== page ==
Residents of a seniors’ apartment building in Nelson are stunned by a rent increase they say is illegal.
The building owner, however, says the increase is both justified and within the law.
Dixie Champ received her annual rent increase notice on Nov. 29, 2022, from Golden Life Management, the co-owner and manager of Lake View Village that provides 90 apartments for seniors at 1020 Seventh St.
Champ’s rent pays for not only the occupancy of her apartment but for hospitality services such as one meal per day, weekly cleaning, cable, shuttle bus service, and night-time supervision. Before the increase, Champ’s rent (including those hospitality services) was one inclusive lump sum: $3,090.69.
The hospitality services are built into the rent and tenants cannot opt out of paying for them.
Champ’s increase amounted to $141.81, or 4.5 per cent as of March 1. B.C.’s Residential Tenancy Act caps residential rent increases at two per cent per year.
When she got the notice Champ assumed it was an error. Rent increases in the past had never exceeded the two per cent limit, she said.
She went to the building manager and was told that this year the company was raising the cost of the hospitality services more than two per cent because those services are not, strictly speaking, rent. They do not fall under the province’s rent increase limit, the manager told her.
Dede Shave also received a similar increase of more than two per cent.
“I think it’s very wrong,” Shave said, adding that she signed a tenancy agreement in good faith and doesn’t see how the company can unilaterally change the nature of it by saying part of the payment is not actually rent.
“I’m quite determined to see that this won’t go through, she said.
Golden Life Management, based in Cranbrook, owns and operates 16 seniors housing facilities in B.C. and Alberta. The Columbia Basin Trust is a half owner of Lake View Village, but plays no part in its management.
Champ and Shave are co-chairs of a residents’ council that has been in discussions with Golden Life Management about the increase.
Champ said one resident of Lake View Village who does not want to be named has formally disputed the rent increase under the Residential Tenancy Act, and a hearing will be held with a provincial arbitrator on May 7. This person has disputed the increase in their own name only, not on behalf of all residents.
Celeste Mullin, vice president of Golden Life Management, told the Nelson Star that the company will take its guidance from whatever is decided at that hearing.
The arbitrator will have to decide whether the hospitality provisions of the tenancy agreements are covered by rent controls.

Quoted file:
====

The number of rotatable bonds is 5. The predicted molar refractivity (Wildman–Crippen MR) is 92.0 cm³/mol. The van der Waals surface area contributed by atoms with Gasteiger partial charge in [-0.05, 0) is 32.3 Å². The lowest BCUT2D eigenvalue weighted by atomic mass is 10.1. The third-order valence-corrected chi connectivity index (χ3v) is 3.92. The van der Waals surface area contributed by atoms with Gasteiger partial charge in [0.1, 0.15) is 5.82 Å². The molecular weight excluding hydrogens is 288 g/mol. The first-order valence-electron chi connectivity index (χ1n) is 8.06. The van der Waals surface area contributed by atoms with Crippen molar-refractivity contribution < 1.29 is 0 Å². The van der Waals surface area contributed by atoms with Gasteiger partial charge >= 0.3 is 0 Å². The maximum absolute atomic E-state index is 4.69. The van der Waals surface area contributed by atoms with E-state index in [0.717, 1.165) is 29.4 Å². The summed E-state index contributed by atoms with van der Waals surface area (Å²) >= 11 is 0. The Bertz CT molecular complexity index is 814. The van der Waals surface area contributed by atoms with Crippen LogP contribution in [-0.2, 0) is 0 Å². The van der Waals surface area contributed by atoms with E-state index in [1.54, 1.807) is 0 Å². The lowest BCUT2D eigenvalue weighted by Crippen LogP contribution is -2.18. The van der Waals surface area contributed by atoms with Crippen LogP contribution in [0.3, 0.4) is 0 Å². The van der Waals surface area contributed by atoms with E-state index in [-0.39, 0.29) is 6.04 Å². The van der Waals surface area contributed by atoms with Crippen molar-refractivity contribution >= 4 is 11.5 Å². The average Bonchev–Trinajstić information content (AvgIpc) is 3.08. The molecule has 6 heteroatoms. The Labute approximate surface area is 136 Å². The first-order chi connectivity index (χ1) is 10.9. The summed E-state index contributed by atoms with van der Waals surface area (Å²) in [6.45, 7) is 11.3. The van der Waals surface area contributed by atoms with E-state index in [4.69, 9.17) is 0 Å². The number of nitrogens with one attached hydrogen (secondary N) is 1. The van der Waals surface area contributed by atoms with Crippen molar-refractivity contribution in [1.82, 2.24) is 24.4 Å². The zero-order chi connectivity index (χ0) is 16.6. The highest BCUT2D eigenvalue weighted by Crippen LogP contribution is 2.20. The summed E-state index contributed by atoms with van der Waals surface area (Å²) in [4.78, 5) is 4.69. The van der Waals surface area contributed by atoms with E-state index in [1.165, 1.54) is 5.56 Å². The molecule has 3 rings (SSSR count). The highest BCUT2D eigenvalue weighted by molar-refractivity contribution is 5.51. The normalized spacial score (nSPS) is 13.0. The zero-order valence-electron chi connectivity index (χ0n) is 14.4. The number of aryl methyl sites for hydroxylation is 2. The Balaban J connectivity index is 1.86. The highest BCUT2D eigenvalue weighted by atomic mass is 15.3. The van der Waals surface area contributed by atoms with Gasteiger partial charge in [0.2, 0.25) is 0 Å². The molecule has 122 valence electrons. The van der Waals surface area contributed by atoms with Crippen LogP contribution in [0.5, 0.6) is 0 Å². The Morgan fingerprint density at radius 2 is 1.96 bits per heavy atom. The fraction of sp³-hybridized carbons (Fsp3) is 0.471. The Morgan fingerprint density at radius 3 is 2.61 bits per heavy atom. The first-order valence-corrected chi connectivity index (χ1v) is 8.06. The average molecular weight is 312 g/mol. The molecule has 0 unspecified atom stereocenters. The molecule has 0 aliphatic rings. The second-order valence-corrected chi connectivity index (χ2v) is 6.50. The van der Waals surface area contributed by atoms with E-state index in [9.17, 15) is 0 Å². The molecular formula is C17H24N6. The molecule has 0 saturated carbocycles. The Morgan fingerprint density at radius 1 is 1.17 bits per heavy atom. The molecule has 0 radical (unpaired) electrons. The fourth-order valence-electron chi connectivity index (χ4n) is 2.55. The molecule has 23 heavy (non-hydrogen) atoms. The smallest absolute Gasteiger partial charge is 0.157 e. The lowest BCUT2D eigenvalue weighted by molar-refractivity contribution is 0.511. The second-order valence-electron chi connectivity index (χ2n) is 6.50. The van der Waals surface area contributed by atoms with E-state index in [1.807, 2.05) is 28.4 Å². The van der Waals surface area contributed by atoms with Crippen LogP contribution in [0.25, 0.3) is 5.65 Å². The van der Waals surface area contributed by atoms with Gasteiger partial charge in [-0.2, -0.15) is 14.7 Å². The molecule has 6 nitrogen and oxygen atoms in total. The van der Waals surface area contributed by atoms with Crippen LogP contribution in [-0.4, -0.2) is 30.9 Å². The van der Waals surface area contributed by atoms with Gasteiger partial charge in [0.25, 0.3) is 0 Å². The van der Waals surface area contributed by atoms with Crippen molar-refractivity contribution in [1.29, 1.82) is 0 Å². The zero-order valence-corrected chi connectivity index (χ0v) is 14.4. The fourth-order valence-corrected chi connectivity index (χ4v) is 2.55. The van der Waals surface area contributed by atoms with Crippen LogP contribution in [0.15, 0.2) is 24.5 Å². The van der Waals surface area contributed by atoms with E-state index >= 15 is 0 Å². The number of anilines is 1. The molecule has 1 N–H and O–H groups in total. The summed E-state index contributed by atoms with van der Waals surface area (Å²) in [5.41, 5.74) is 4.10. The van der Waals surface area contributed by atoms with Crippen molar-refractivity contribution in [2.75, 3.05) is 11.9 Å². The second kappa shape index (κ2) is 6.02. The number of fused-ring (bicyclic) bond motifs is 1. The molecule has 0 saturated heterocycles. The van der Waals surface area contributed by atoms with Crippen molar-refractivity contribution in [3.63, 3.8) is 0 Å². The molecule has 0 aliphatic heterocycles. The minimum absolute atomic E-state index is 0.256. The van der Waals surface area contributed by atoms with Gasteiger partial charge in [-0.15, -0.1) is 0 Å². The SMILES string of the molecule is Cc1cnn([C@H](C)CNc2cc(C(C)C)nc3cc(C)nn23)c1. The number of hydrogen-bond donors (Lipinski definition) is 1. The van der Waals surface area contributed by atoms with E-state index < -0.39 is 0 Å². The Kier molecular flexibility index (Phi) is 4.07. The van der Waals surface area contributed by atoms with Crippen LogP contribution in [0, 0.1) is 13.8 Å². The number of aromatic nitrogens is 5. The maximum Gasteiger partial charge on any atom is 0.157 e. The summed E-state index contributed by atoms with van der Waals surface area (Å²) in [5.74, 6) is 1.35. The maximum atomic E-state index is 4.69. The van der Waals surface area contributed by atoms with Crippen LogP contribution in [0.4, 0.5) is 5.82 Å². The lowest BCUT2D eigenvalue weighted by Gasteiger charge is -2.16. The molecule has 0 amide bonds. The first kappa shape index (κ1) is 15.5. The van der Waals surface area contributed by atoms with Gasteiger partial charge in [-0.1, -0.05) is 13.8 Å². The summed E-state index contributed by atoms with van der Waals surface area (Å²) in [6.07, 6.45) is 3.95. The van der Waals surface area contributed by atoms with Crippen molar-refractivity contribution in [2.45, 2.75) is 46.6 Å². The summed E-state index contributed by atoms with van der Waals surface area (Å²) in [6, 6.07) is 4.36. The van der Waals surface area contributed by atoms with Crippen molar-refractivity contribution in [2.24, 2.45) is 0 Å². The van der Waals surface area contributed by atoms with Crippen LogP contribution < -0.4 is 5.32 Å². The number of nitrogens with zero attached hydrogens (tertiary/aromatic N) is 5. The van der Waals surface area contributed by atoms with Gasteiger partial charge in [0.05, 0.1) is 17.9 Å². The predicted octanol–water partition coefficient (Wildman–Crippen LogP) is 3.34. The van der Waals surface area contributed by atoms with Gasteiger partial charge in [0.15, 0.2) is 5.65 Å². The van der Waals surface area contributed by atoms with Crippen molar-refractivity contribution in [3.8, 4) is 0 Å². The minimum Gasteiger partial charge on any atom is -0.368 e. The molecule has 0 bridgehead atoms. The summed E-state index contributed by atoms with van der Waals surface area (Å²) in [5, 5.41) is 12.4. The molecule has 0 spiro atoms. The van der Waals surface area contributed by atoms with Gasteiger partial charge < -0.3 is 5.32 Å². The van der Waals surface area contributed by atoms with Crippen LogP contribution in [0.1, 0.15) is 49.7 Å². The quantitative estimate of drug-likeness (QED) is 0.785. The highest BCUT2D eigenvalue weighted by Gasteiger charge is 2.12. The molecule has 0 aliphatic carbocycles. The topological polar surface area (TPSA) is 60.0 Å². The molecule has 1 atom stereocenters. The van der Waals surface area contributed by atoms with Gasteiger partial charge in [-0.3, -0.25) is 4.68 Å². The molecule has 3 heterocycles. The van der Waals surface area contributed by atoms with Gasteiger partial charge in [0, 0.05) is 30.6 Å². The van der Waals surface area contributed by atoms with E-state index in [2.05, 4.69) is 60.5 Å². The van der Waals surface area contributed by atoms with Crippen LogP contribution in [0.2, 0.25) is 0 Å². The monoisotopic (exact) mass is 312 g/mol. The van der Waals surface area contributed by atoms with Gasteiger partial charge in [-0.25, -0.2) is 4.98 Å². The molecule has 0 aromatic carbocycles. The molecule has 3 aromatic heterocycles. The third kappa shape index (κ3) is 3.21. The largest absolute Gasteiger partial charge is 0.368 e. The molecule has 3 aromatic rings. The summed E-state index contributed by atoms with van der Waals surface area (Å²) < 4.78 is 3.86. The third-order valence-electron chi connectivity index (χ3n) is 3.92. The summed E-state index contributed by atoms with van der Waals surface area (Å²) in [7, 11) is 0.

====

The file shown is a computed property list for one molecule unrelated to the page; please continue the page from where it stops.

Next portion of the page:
If they are covered, Mullin said, “We will honour that decision.”
If it is determined that hospitality provisions are not covered by rent controls, Mullin said the rent increases they have imposed this year will stay.
“Once we receive that guidance from them, then we can re-look at the lease agreement. Maybe it’s fine the way it is, maybe it’s not,” Mullin said.
The Residential Tenancy Act, in its definition section, states that “rent” means money paid by a tenant to a landlord in return “for the right to possess a rental unit, for the use of common areas and for services or facilities.”
The act goes on to provide a list of things that can be considered services or facilities. However, to complicate this matter further, that legislated list includes some of the services provided at Lake View Village and not others.
There is an additional legal wrinkle in this story.
Lake View Village has 65 units classed as independent living — these include Shave’s and Champ’s — and 25 that provide assisted living, a different category with different services and rules.
Assisted living means that the facility provides individual assistance with daily living such as getting dressed, personal hygiene and eating meals.
Lake View Village is listed in B.C.’s registry of assisted living facilities. A provision of the Residential Tenancy Act states that the act does not apply to assisted living facilities. Therefore there are no rent controls.
Does this mean that some Lake View assisted living residents do not fall under rent controls and others categorized as independent living do?
A spokesperson from the Ministry of Housing told the Nelson Star in an email that it is possible that some units in a building could come under the Residential Tenancy Act while other units (because they are assisted living) do not.
Mullin said the company determines its annual rent increase by looking at the cost of housing and of the services the company provides.
“We look at what our cost is, then we go back and we look at what are seniors receiving for their government subsidies, such as their [Canadian Pension Plan], their [Old Age Security].”
She said recent cost increases, especially for food, have raised the company’s hospitality costs, while this year’s increases in CPP, OAS and [Guaranteed Income Supplement] benefits indicate that the tenants can afford an increase.
Shave doesn’t think using pensions as a reference point is fair because inflation has hit seniors on fixed incomes too.
“It took generations to get those pensions going for seniors,” she said. “And we have a lot of expenses outside of living here — just take our medical expenses alone.”
Champ said the company changed the rules in mid-stream without clear legal justification and without clear communication with the tenants.
Mullin says the company has attempted this communication and is trying for balance.
“It has to make sense for us economically, but it also has to be affordable for seniors,” she said.